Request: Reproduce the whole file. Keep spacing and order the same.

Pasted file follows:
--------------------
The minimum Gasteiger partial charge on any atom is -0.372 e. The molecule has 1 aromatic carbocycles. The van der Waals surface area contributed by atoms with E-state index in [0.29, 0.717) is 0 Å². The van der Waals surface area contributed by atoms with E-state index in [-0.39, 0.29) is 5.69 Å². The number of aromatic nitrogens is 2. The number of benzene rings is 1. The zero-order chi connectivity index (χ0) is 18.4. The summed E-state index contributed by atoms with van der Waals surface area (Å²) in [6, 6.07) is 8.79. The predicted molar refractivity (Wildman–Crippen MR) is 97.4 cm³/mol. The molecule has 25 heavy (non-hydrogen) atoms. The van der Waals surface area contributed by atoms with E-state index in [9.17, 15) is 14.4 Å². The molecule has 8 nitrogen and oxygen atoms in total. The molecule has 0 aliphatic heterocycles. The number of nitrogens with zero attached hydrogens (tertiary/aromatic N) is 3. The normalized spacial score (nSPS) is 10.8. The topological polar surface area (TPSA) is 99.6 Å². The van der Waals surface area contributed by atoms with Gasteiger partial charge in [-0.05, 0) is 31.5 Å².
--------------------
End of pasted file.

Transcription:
The minimum Gasteiger partial charge on any atom is -0.372 e. The molecule has 1 aromatic carbocycles. The van der Waals surface area contributed by atoms with E-state index in [0.29, 0.717) is 0 Å². The van der Waals surface area contributed by atoms with E-state index in [-0.39, 0.29) is 5.69 Å². The number of aromatic nitrogens is 2. The number of benzene rings is 1. The zero-order chi connectivity index (χ0) is 18.4. The summed E-state index contributed by atoms with van der Waals surface area (Å²) in [6, 6.07) is 8.79. The predicted molar refractivity (Wildman–Crippen MR) is 97.4 cm³/mol. The molecule has 25 heavy (non-hydrogen) atoms. The van der Waals surface area contributed by atoms with E-state index in [9.17, 15) is 14.4 Å². The molecule has 8 nitrogen and oxygen atoms in total. The molecule has 0 aliphatic heterocycles. The number of nitrogens with zero attached hydrogens (tertiary/aromatic N) is 3. The normalized spacial score (nSPS) is 10.8. The topological polar surface area (TPSA) is 99.6 Å². The van der Waals surface area contributed by atoms with Gasteiger partial charge in [-0.05, 0) is 31.5 Å².